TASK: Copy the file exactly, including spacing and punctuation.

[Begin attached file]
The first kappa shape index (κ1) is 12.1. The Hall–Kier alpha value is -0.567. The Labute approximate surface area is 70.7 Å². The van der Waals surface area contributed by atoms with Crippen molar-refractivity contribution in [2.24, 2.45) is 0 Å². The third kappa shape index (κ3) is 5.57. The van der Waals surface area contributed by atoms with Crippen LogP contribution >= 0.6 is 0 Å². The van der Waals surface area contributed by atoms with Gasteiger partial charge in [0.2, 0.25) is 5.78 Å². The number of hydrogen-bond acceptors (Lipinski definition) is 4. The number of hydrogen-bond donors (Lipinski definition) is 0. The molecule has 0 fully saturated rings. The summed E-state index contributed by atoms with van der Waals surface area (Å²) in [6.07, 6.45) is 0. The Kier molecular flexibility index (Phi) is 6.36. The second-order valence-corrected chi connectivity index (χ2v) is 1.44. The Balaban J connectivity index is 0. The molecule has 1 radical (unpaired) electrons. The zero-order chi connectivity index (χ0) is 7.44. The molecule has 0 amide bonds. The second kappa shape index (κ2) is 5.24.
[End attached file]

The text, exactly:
The first kappa shape index (κ1) is 12.1. The Hall–Kier alpha value is -0.567. The Labute approximate surface area is 70.7 Å². The van der Waals surface area contributed by atoms with Crippen molar-refractivity contribution in [2.24, 2.45) is 0 Å². The third kappa shape index (κ3) is 5.57. The van der Waals surface area contributed by atoms with Crippen LogP contribution >= 0.6 is 0 Å². The van der Waals surface area contributed by atoms with Gasteiger partial charge in [0.2, 0.25) is 5.78 Å². The number of hydrogen-bond acceptors (Lipinski definition) is 4. The number of hydrogen-bond donors (Lipinski definition) is 0. The molecule has 0 fully saturated rings. The summed E-state index contributed by atoms with van der Waals surface area (Å²) in [6.07, 6.45) is 0. The Kier molecular flexibility index (Phi) is 6.36. The second-order valence-corrected chi connectivity index (χ2v) is 1.44. The Balaban J connectivity index is 0. The molecule has 1 radical (unpaired) electrons. The zero-order chi connectivity index (χ0) is 7.44. The molecule has 0 amide bonds. The second kappa shape index (κ2) is 5.24.